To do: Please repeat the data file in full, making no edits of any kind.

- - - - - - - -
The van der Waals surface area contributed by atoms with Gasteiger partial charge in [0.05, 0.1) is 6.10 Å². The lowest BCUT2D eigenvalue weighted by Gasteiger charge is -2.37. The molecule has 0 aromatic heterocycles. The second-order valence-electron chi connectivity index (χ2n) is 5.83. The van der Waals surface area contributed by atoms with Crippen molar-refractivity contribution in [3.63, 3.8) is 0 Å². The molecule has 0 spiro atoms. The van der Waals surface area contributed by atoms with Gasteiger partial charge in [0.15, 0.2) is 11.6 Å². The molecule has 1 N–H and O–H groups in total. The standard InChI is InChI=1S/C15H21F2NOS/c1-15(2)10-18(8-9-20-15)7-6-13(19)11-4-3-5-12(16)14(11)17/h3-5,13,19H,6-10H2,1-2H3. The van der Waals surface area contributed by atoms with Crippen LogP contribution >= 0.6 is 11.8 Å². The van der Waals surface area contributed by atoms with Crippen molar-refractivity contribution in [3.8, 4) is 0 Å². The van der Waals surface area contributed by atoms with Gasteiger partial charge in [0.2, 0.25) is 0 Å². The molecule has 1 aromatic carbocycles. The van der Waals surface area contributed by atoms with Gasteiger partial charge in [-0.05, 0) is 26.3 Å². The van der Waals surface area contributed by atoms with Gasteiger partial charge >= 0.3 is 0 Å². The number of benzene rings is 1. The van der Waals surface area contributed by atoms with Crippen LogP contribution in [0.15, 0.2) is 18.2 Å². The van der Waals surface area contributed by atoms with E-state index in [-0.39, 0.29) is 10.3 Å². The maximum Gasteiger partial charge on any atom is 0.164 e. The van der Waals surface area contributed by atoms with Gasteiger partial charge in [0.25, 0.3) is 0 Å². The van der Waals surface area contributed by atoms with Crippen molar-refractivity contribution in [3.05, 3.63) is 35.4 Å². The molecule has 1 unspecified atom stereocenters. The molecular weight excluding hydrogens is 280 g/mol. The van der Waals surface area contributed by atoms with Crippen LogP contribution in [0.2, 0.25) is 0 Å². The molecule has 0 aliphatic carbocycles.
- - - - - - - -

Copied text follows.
The van der Waals surface area contributed by atoms with Gasteiger partial charge in [0.05, 0.1) is 6.10 Å². The lowest BCUT2D eigenvalue weighted by Gasteiger charge is -2.37. The molecule has 0 aromatic heterocycles. The second-order valence-electron chi connectivity index (χ2n) is 5.83. The van der Waals surface area contributed by atoms with Crippen molar-refractivity contribution in [3.63, 3.8) is 0 Å². The molecule has 0 spiro atoms. The van der Waals surface area contributed by atoms with Gasteiger partial charge in [0.15, 0.2) is 11.6 Å². The molecule has 1 N–H and O–H groups in total. The standard InChI is InChI=1S/C15H21F2NOS/c1-15(2)10-18(8-9-20-15)7-6-13(19)11-4-3-5-12(16)14(11)17/h3-5,13,19H,6-10H2,1-2H3. The van der Waals surface area contributed by atoms with Crippen LogP contribution >= 0.6 is 11.8 Å². The van der Waals surface area contributed by atoms with Crippen molar-refractivity contribution in [3.8, 4) is 0 Å². The van der Waals surface area contributed by atoms with Gasteiger partial charge in [0.2, 0.25) is 0 Å². The molecule has 1 aromatic carbocycles. The van der Waals surface area contributed by atoms with Gasteiger partial charge in [-0.05, 0) is 26.3 Å². The van der Waals surface area contributed by atoms with Gasteiger partial charge >= 0.3 is 0 Å². The number of benzene rings is 1. The van der Waals surface area contributed by atoms with Crippen LogP contribution in [0.15, 0.2) is 18.2 Å². The van der Waals surface area contributed by atoms with E-state index in [-0.39, 0.29) is 10.3 Å². The maximum Gasteiger partial charge on any atom is 0.164 e. The van der Waals surface area contributed by atoms with Gasteiger partial charge in [0.25, 0.3) is 0 Å². The van der Waals surface area contributed by atoms with Crippen molar-refractivity contribution in [3.05, 3.63) is 35.4 Å². The molecule has 1 unspecified atom stereocenters. The molecular weight excluding hydrogens is 280 g/mol. The van der Waals surface area contributed by atoms with Crippen LogP contribution in [0.2, 0.25) is 0 Å². The molecule has 0 aliphatic carbocycles.